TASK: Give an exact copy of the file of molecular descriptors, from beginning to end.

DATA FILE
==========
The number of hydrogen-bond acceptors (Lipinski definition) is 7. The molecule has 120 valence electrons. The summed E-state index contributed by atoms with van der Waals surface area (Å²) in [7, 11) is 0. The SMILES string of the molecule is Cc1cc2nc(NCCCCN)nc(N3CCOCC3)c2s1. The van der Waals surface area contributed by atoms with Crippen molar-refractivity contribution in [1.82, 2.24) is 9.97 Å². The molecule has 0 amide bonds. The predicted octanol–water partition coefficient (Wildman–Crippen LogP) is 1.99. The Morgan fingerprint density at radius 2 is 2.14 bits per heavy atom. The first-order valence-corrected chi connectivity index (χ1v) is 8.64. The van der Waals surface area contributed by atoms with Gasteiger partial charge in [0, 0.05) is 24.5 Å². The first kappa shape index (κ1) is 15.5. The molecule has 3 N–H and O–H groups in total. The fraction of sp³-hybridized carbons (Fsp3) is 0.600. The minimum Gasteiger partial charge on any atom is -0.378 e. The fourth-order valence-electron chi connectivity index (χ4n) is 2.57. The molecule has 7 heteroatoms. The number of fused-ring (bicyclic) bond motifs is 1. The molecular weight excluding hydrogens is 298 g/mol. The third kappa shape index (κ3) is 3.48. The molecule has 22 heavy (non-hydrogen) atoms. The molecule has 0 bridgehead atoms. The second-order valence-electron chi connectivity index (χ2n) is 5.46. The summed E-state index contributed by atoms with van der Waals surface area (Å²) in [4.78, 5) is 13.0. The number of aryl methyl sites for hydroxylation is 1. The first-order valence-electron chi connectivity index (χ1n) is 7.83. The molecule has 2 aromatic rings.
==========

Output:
The number of hydrogen-bond acceptors (Lipinski definition) is 7. The molecule has 120 valence electrons. The summed E-state index contributed by atoms with van der Waals surface area (Å²) in [7, 11) is 0. The SMILES string of the molecule is Cc1cc2nc(NCCCCN)nc(N3CCOCC3)c2s1. The van der Waals surface area contributed by atoms with Crippen molar-refractivity contribution in [1.82, 2.24) is 9.97 Å². The molecule has 0 amide bonds. The predicted octanol–water partition coefficient (Wildman–Crippen LogP) is 1.99. The Morgan fingerprint density at radius 2 is 2.14 bits per heavy atom. The first-order valence-corrected chi connectivity index (χ1v) is 8.64. The van der Waals surface area contributed by atoms with Gasteiger partial charge in [0, 0.05) is 24.5 Å². The first kappa shape index (κ1) is 15.5. The molecule has 3 N–H and O–H groups in total. The fraction of sp³-hybridized carbons (Fsp3) is 0.600. The minimum Gasteiger partial charge on any atom is -0.378 e. The fourth-order valence-electron chi connectivity index (χ4n) is 2.57. The molecule has 7 heteroatoms. The number of fused-ring (bicyclic) bond motifs is 1. The molecular weight excluding hydrogens is 298 g/mol. The third kappa shape index (κ3) is 3.48. The molecule has 22 heavy (non-hydrogen) atoms. The molecule has 0 bridgehead atoms. The second-order valence-electron chi connectivity index (χ2n) is 5.46. The summed E-state index contributed by atoms with van der Waals surface area (Å²) in [4.78, 5) is 13.0. The number of aryl methyl sites for hydroxylation is 1. The first-order valence-electron chi connectivity index (χ1n) is 7.83. The molecule has 2 aromatic rings.